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R. Balakrishnan Vs. S. Pavadaisamy - Court Judgment

LegalCrystal Citation
SubjectMotor Vehicle
CourtChennai High Court
Decided On
Reported in(1975)1MLJ350
AppellantR. Balakrishnan
RespondentS. Pavadaisamy
Cases ReferredPublic Prosecutor v. A. Thomas
Excerpt:
- .....applicant for the grant of a stage carriage permit for a new short route, porayar to sirkazhi. the regional transport authority granted the permit to the petitioner herein on the ground that he has secured higher marks than the respondent herein. when the matter was taken on appeal by the respondent herein before the tribunal, the tribunal set aside the grant made by the regional transport authority in favour of the petitioner and granted the permit to the respondent. aggrieved against the order of the tribunal, the petitioner has come to this court.2. before the regional transport authority, the respondent claimed to be a permanent resident of sirkazhi which residence entitled him to get two marks. the regional transport authority was not, however, inclined to accept the respondent's.....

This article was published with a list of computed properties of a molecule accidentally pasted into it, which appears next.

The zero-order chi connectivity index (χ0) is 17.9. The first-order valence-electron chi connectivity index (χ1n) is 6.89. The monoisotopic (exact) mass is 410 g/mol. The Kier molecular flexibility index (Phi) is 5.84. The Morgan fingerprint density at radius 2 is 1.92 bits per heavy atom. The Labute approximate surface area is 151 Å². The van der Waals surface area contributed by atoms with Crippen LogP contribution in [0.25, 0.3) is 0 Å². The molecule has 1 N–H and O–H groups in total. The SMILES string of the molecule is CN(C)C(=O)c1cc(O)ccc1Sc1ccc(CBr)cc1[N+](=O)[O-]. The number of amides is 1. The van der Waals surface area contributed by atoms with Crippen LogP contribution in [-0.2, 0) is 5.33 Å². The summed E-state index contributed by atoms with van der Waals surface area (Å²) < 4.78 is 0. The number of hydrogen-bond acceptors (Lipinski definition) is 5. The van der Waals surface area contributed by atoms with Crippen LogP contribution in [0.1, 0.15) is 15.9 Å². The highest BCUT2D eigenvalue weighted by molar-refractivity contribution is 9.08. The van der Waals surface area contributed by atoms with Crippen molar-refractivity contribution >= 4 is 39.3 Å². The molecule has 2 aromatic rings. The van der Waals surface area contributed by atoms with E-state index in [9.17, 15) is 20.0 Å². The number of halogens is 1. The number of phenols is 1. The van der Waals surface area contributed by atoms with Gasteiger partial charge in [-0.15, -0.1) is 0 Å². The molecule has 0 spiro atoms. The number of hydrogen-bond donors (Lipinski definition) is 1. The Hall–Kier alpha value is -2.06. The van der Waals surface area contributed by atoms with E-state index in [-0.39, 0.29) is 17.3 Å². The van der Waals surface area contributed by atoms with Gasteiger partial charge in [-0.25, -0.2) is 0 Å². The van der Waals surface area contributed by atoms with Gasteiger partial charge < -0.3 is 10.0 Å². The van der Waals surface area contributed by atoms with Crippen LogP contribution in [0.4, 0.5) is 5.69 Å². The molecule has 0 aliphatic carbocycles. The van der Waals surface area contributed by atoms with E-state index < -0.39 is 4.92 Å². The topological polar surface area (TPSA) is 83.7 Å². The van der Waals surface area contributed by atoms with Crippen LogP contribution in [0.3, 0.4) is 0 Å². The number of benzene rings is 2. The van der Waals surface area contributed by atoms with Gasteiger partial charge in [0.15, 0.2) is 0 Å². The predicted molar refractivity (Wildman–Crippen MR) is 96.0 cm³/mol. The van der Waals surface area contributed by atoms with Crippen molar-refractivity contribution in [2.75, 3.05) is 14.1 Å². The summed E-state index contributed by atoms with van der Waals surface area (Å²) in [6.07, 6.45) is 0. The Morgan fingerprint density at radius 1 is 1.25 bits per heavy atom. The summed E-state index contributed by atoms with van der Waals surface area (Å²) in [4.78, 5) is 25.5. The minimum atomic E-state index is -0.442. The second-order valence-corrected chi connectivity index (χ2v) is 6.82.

Judgment:
ORDER

G. Ramanujam, J.

1. The petitioner herein was an applicant for the grant of a stage carriage permit for a new short route, Porayar to Sirkazhi. The Regional Transport Authority granted the permit to the petitioner herein on the ground that he has secured higher marks than the respondent herein. When the matter was taken on appeal by the respondent herein before the Tribunal, the Tribunal set aside the grant made by the Regional Transport Authority in favour of the petitioner and granted the permit to the respondent. Aggrieved against the order of the Tribunal, the petitioner has come to this Court.